We at least have a Senator who reasons well in California.
In praise of Senator Joseph Simitian (D-Palo Alto)—chair of the high-speed rail committee and candidate for a Santa Clara County Supervisor seat—who voted against the project. There is at least one elected official of caliber to stand up to Gov. Brown's High Speed Train to nowhere . Senator Simitian is a tax payer's friend . ***The approval of the initial funds of the proposed $68 billion California High-Speed Rail, obviously have to come from Taxes , if you think hard and do your math . It's vary costly . There will always be a budget ax someplace else. The State Spends nearly 60 billion on education and at the same time how is it's going to juggle exactly the same amount to spend it on a high speed rail project that is costly and most of the "resources" to this project will come out side of the United States ? There is a false belief among some lawmakers that the rail will bring jobs to California . I ask how so ? Is the state willing to pay any American a decent wage to build the high speed rail ? , or is going to hire "day laborers " to do the job . How much enough will Chinese imported steel be used on it's tracks? Get this it's a mere fraction of a 140 mile stretch costing 8 billion .Democratic senators said the project would create thousands of jobs and make necessary improvements to the state’s transportation infrastructure. Republicans said it is too expensive and relies on uncertain future funding.They criticized starting construction in the sparsely populated Central Valley.Among Republicans in opposition was Sen. Tony Strickland, who criticized a willingness by the Legislature to reduce spending elsewhere while finding money for high-speed rail. “I think this is a colossal fiscal train wreck for California,” he said.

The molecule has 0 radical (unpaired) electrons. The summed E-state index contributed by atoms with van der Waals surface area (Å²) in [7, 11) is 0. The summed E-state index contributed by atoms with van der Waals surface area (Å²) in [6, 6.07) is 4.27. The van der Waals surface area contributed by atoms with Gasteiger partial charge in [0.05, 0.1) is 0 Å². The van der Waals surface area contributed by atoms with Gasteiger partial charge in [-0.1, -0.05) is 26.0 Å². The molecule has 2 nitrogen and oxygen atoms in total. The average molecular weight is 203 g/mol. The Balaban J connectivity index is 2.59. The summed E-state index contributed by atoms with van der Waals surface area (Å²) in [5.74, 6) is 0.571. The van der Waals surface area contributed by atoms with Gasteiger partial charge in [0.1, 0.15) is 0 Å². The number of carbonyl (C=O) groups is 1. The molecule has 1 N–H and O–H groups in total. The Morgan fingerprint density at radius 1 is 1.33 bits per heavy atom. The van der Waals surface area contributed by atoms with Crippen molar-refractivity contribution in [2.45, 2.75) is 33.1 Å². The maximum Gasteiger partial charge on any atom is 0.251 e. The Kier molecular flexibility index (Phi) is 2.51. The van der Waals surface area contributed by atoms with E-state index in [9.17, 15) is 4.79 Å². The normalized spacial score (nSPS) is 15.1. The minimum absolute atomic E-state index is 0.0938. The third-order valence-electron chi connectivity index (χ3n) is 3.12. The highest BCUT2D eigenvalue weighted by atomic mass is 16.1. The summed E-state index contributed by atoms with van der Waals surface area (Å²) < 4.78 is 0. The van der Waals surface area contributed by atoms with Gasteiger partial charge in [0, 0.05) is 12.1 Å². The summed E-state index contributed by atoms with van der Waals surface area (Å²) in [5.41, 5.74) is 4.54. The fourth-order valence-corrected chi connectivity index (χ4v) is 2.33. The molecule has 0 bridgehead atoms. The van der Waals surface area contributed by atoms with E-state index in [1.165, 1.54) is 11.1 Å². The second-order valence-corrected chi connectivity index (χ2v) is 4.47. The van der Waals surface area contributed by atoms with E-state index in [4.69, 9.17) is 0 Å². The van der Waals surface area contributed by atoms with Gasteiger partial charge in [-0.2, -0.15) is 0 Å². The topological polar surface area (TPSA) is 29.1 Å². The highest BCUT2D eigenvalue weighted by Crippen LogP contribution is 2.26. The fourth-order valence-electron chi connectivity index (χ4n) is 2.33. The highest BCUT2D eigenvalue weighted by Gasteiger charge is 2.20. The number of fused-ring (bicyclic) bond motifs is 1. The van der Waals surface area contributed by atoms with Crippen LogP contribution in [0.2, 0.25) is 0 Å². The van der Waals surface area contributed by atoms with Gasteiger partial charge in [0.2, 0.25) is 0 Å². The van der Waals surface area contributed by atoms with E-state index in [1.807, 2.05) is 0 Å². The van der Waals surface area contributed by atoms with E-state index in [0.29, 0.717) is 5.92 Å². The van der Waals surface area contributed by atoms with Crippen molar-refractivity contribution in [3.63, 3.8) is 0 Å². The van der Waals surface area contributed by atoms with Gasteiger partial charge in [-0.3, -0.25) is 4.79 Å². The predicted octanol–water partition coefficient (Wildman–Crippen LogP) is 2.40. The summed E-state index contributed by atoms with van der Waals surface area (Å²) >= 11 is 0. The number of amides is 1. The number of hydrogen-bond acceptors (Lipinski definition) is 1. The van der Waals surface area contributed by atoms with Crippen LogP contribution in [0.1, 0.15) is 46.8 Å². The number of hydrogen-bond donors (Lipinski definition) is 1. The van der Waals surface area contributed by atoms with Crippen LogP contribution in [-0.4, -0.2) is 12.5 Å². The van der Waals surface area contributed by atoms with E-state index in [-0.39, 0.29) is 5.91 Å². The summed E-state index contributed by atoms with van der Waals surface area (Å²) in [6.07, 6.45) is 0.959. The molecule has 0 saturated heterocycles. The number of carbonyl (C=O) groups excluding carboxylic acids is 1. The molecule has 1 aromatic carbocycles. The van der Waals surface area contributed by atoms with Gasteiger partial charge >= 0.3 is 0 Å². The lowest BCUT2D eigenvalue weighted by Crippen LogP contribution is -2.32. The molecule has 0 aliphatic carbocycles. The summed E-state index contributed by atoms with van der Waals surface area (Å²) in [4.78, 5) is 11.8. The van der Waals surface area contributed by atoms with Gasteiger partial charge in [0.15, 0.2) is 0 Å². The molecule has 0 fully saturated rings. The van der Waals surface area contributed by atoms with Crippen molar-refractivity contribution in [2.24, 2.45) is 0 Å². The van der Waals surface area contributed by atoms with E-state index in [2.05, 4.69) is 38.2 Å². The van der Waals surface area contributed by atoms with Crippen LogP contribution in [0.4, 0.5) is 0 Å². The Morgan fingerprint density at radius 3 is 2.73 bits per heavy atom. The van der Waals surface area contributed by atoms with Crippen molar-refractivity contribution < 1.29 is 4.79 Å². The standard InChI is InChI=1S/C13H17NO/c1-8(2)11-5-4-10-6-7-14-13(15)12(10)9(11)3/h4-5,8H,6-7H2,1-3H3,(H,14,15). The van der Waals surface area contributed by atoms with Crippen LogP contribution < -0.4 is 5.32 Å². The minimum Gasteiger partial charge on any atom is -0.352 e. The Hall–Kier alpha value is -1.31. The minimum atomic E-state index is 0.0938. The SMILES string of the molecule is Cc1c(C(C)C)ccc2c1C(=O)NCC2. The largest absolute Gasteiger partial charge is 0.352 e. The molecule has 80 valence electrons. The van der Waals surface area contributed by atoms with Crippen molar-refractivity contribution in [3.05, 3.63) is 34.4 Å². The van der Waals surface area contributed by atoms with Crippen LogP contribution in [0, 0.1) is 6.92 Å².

NOTES & COMMENTS:
*** California owed some $265 billion in January 2011. Who knows just how many more Billions have been added to that.It is pure insanity to just keep piling on the debt like this unless the plan is to cause the state to collapse, the goal of the Cloward-Piven strategy on a national scale. It is said you have to spend money to make money. Left out is that you have to have the money before you can spend it. No one has ever borrowed their way out of debt.Thank God these fools passed the legislation, now they can waste billions of everyones money not just the billions that California tax payers don't have. This is fiscal insanity. How can a state that has a $18 Billion budget deficit spend $3 Billion on a train that will never pay for itself. They already have reasonably fast train service from the SF Bay area to the LA area, and nobody rides it. Why would they abandon the airplanes to ride a high-speed train instead. Since they are so hung up on taxpayer subsidized 19th century transportation, why don't they throw another 68 billion into developing a fleet of high-speed clipper ships?
The proposed California High Speed Rail line would be more expensive than every other active HSR proposal in the country put together. While subsidized by everyone who pays the regressive sales tax, its users would have a higher than average income, so it is a subsidy from the poor to the rich. It would cost about $600-$1000 person or $2000-$3000 per California household before a single trip is made. This money could support about 20,000 teachers or police perpetually. For every $1 spent by the passenger, it would entail $4 in public subsidy, twice the annual expenditure of the State Transportation Improvement Program
But even $117.6 billion might not be enough. January 24, State Auditor Elaine Howle issued her audit report of the CHSRA (Fact Sheet, Full Report). Turns out, the business plan left out the nominal sum of $97 billion in operating and maintenance costs from 2025 to 2060. Oops. The plan says that revenues would cover all such costs starting 2022, the year trains are projected to roll on the initial section. What if revenues fall short? Is anyone going to take a diesel train from Bakersfield to Fresno? Elegantly, no operating losses are figured into the plan. And if there are losses, funding requirements would jump.